“All the components of those solar farms would have to be built here in San Antonio,” said Cris Eugster, CPS Energy vice president, who added that, to his knowledge, it’s the only such program set up by a U.S. utility. When complete, the Alamo farms will add a total installed capacity of 400 MW to the Texas grid.

As a result of the New Energy Economy initiative, approximately seven companies have set up shop in San Antonio over the course of a few years, including panel maker Mission Solar Energy, LED manufacturer Greenstar and KACO New Energy, which moved its headquarters from California to San Antonio to produce inverters under the Texas sun. (Just last week, KACO announced that it will be expanding operations in San Antonio).

And the impact on local job and economic investments? Over 2,600 jobs — both direct and indirect — have been generated in the area since 2011, according to a September report (PDF) from St. Mary’s University in San Antonio. Five hundred of those jobs, which were directly created from the initiative, represent a combined salary of $26 million, the analysis found. In total, the report estimates that the utility’s partnerships with these clean energy companies have injected $808 million to the local economy.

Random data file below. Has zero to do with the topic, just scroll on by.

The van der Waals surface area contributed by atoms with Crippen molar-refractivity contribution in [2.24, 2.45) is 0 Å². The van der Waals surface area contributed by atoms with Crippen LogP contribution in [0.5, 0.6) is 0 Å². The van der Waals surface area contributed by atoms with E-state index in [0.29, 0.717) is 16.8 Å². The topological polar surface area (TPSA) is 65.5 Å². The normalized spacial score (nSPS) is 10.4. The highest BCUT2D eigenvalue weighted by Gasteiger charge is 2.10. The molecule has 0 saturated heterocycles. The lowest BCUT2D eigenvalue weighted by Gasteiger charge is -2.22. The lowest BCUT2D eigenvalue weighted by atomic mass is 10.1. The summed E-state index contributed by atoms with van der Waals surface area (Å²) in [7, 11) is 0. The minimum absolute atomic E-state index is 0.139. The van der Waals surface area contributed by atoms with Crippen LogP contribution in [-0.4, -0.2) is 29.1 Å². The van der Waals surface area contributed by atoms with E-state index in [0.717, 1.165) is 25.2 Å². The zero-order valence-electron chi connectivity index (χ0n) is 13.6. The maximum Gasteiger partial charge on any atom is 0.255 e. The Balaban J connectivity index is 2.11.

Eugster says that from a broader perspective, the New Energy Economy initiative is part of CPS Energy’s desire to set itself up as a utility of the future by shifting its energy mix to more renewables and distributed energy resources.

“In the last 5 years or so we’ve become much more forward-thinking and progressive in power and energy and serving our customers. We have a vision that by 2020, 65 percent [of our energy mix] will be coming from low-carbon resources,” he said, adding that the utility expects to reach this goal next year — in part thanks to two coal plants (generating a combined total of 871 MW in energy) that the utility plans to retire in 2018.

So far, the projections for San Antonio solar and the New Energy Economy initiative continue to be sunny. CPS predicts that by 2019, its impact will reach $1.6 billion.

And Eugster forecasts that the utility will continue to look for ways to tie its low-carbon quest to creating not just new jobs, but new kinds of jobs — such as when the pair of coal plants shut down five years from now.

“We’re committed not to lay off anyone [from the retired plants], so we’re thinking about training some of our workers on new skills and getting them to maintain a solar farm instead,” he said.